A veil of secrecy
While in some ways it’s like a Vegas show, watching county commission meetings may in more ways be like watching a show on local TV. All the boring setup and commercials come in fine, but when the climax nears, some overly coiffed meteorologist suddenly appears, gesturing wildly at colorful globs on a map and speaking excitedly about some not-so-dangerous thunderstorm hundreds of miles away.
In the commission’s case, it’s not weather that takes away the key moments. It’s closed-door sessions, when the public is shut out of hearing about the public’s business.
Friday, commissioners voted a whopping nine times to toss the public out of their meeting room so they could ponder government business in secret — a prospect that almost certainly would generate a few explosive outbursts from founding fathers whose courage in establishing our nation we celebrated Tuesday.
Some secret sessions may have dealt with two newsworthy yet still unconfirmed firings of county employees, one over issues that made headlines just a week earlier. The problem is, we the people who pay the bills never get to know whether we’re getting what we pay for.
Worse yet, one or two of the secret sessions may have been downright illegal.
After making it clear both before and afterward that the county attorney was not their attorney of record in a relatively minor real estate matter, commissioners nonetheless invoked attorney-client privilege to talk to her about the case. Any lawyer worth hiring should know that you can’t have attorney-client privilege if one or more of the parties involved denies that an attorney-client relationship exists.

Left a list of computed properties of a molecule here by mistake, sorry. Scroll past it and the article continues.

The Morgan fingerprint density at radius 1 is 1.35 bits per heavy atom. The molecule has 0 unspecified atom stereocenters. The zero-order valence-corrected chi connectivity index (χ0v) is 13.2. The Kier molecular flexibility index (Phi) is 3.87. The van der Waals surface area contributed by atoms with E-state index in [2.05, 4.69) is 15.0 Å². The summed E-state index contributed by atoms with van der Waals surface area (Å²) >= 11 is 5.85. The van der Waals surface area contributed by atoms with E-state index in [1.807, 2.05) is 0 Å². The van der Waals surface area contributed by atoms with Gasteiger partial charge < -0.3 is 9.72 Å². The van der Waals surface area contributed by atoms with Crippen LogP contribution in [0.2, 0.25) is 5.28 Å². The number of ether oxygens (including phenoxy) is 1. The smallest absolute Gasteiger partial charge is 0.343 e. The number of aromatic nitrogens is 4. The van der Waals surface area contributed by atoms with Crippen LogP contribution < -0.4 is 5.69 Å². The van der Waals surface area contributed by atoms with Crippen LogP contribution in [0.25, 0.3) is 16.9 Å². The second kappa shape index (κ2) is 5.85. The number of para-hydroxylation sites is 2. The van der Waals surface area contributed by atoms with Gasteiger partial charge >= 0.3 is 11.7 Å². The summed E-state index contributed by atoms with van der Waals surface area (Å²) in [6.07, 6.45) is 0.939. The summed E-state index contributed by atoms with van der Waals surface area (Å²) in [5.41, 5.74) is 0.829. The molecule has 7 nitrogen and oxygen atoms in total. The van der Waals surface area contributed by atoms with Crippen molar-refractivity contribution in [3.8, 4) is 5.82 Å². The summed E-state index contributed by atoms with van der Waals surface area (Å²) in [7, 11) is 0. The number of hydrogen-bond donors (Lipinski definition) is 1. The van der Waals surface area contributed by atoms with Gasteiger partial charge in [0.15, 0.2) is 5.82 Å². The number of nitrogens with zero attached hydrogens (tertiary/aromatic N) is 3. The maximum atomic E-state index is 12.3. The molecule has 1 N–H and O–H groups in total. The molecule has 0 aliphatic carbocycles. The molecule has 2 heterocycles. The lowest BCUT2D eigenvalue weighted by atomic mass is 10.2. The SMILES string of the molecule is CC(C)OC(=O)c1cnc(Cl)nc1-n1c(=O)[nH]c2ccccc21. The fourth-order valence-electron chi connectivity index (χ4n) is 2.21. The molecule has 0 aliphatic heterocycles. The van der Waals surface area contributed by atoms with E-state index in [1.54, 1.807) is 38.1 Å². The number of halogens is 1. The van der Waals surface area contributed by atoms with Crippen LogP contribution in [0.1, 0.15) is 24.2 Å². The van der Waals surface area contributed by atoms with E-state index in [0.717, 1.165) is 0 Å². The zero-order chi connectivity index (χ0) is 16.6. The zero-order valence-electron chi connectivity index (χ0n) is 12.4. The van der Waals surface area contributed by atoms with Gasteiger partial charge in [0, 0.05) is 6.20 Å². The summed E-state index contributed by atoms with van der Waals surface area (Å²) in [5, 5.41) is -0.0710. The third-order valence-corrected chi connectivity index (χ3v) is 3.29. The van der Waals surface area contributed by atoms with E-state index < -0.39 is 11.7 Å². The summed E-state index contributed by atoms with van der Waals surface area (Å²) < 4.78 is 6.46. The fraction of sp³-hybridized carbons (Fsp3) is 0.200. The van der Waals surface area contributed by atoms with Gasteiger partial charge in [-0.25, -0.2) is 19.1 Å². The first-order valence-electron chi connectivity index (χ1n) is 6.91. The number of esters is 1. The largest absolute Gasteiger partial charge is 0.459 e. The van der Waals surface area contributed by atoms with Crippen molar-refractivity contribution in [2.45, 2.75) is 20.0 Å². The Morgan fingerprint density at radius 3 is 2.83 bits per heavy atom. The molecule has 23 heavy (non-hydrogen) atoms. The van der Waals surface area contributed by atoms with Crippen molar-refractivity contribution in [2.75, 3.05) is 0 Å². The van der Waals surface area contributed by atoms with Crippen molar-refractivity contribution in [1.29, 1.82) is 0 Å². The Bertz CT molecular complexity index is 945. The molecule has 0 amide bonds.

Then there was an even more troubling secret session with the county’s totally government-funded economic development corporation — the group that, over the next five years, will be raking in $1.2 million or more in taxpayer money from the county and the cities of Marion and Peabody.
How can a body funded exclusively with taxpayer money have trade secrets? The “trade secret” exemption was supposed to prevent such things as a private enterprise like Colonel Sanders having to release his secret recipe of herbs and spices when some regulatory agency wanted to ensure there was no health risk. Case after case have held that the exemption must involve actual secrets, disclosure of which would give an advantage to competitors, and that such things as whether to give incentives to a prospective business categorically do not qualify.
After another of the secret sessions, commissioners screwed up by talking in open session about pieces of paper on which they had written the names of finalists for the lake superintendent and auditor positions. By law, those pieces of paper immediately became open, public records. But commissioners wouldn’t release them and were aghast at the notion that anyone might ask.
It’s not any of the public’s business, one commissioner said, adding that the only thing that would happen would be taxpayers would come to them and bug them about who they thought would be a better lake superintendent.
There’s a name for that. It’s called democracy. It’s that type of open engagement between citizens and government that makes the Fourth of July something to celebrate.
“Don’t you trust us?” one commissioner asked. Surely, we do. But the idea of putting blind trust in government officials is the stuff of Vladimir Putin, Kim Jong-un, and even old King George III, whom we pretty well told off 241 years ago.
— ERIC MEYER